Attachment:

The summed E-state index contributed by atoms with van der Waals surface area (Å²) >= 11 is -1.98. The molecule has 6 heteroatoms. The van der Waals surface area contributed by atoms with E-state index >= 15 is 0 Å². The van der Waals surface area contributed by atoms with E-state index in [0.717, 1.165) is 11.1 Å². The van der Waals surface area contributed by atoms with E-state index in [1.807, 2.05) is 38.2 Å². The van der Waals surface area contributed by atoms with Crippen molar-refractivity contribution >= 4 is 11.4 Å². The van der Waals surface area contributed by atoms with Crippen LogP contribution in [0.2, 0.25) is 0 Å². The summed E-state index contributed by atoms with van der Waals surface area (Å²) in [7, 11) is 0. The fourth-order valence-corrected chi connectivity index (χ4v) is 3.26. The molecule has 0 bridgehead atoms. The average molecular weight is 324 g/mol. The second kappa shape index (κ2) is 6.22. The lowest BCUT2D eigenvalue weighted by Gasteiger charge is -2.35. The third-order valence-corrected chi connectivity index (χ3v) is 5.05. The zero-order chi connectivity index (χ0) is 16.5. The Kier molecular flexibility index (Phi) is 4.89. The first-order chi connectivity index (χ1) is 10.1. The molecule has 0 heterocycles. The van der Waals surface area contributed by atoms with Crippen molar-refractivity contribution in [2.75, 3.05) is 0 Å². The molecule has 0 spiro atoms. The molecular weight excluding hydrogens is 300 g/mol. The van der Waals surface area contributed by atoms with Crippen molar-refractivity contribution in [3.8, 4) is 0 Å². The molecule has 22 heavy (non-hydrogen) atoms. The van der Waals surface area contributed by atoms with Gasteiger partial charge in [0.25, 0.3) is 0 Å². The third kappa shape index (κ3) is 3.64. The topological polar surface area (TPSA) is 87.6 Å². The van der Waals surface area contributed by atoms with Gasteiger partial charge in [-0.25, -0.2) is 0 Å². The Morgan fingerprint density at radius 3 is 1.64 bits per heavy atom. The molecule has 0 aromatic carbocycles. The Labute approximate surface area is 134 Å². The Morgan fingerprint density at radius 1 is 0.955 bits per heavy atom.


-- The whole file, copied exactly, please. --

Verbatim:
The summed E-state index contributed by atoms with van der Waals surface area (Å²) >= 11 is -1.98. The molecule has 6 heteroatoms. The van der Waals surface area contributed by atoms with E-state index >= 15 is 0 Å². The van der Waals surface area contributed by atoms with E-state index in [0.717, 1.165) is 11.1 Å². The van der Waals surface area contributed by atoms with E-state index in [1.807, 2.05) is 38.2 Å². The van der Waals surface area contributed by atoms with Crippen molar-refractivity contribution >= 4 is 11.4 Å². The van der Waals surface area contributed by atoms with Crippen LogP contribution in [0.2, 0.25) is 0 Å². The summed E-state index contributed by atoms with van der Waals surface area (Å²) in [7, 11) is 0. The fourth-order valence-corrected chi connectivity index (χ4v) is 3.26. The molecule has 0 bridgehead atoms. The average molecular weight is 324 g/mol. The second kappa shape index (κ2) is 6.22. The lowest BCUT2D eigenvalue weighted by Gasteiger charge is -2.35. The third-order valence-corrected chi connectivity index (χ3v) is 5.05. The zero-order chi connectivity index (χ0) is 16.5. The Kier molecular flexibility index (Phi) is 4.89. The first-order chi connectivity index (χ1) is 10.1. The molecule has 0 heterocycles. The van der Waals surface area contributed by atoms with Crippen molar-refractivity contribution in [2.75, 3.05) is 0 Å². The molecule has 0 spiro atoms. The molecular weight excluding hydrogens is 300 g/mol. The van der Waals surface area contributed by atoms with Crippen molar-refractivity contribution in [3.8, 4) is 0 Å². The molecule has 22 heavy (non-hydrogen) atoms. The van der Waals surface area contributed by atoms with Gasteiger partial charge in [0.25, 0.3) is 0 Å². The third kappa shape index (κ3) is 3.64. The topological polar surface area (TPSA) is 87.6 Å². The van der Waals surface area contributed by atoms with Gasteiger partial charge in [-0.25, -0.2) is 0 Å². The Morgan fingerprint density at radius 3 is 1.64 bits per heavy atom. The molecule has 0 aromatic carbocycles. The Labute approximate surface area is 134 Å². The Morgan fingerprint density at radius 1 is 0.955 bits per heavy atom.